Tens of thousands of protesters took to the streets in Lebanon on Friday to mark independence day with a fresh wave of demonstrations against a ruling elite accused of rampant corruption and steering the country into deep crisis. Even though the protesters celebrate Independence Day to mark the end of the French Mandate, on the streets, however, the protesters were chatting up independence from corrupt politicians.
Michel Aoun and Nabih Berri are two politicians the protesters want ousted for their corruption
The unprecedented wave of nationwide protests erupted five weeks ago, leading to the resignation of Prime Minister Saad al-Hariri on Oct. 29. Despite a worsening economic crisis, deeply divided politicians have yet to agree on a new government.
Protesters waving Lebanese flags packed central Beirut’s Martyrs Square where music blasted into the night. Many protesters said they felt like they were celebrating independence for the first time.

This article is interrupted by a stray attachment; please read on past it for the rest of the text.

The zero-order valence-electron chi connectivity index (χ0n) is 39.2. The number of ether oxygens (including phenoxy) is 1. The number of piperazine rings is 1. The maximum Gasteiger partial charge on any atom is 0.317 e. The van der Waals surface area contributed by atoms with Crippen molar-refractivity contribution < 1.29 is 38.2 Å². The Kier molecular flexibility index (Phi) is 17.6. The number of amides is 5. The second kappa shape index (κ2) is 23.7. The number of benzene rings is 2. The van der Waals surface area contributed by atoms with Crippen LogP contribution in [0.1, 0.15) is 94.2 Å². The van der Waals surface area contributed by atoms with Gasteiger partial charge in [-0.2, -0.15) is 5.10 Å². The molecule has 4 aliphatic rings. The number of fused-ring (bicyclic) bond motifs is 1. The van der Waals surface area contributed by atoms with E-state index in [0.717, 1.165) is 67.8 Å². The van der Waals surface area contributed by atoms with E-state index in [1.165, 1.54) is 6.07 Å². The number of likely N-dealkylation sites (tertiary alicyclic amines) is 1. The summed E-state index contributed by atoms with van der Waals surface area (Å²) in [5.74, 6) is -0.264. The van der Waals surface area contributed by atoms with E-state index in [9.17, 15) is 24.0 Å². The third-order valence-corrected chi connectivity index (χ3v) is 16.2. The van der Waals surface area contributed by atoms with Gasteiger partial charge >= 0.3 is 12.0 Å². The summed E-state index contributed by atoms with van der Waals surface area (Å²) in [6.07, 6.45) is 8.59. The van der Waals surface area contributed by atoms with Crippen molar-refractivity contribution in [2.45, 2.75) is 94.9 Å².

A protester who gave her name as Hind said:
This year independence day is different. Before, they marred it with their system of sharing power and corruption. Today, we are demanding a clean independence and a country where we can live in dignity and pride.
Another protester Lydia, who is 21, said:
It’s important to show up today of all days and be united as a country. Everyone is realizing what true independence looks like.
The Lebanese government usually held the military parade on the seafront near Martyrs Square. This year, it relocated to the defense ministry where Hariri, still serving as prime minister in a caretaker capacity since his resignation, attended a low-key ceremony with President Michel Aoun and Parliament Speaker Nabih Berri.
THE MOST CORRUPT POLITICIANS
Hariri, who is aligned with Western and Gulf Arab states, is at odds with Aoun, Berri and the powerful Shi’ite group Hezbollah over the make-up of the next government. Broadcaster al-Jadeed noted an “unusual” silence between Hariri and Berri while other members of the government chatted to each other.
Lebanon is facing its worst economic crisis since the 1975-90 civil war; mostly rooted in years of state corruption and waste. The crisis has spread to the financial system where the pegged Lebanese pound has weakened, dollars have become scarce and banks have imposed controls to prevent capital flight.
Reuters contributed to this article.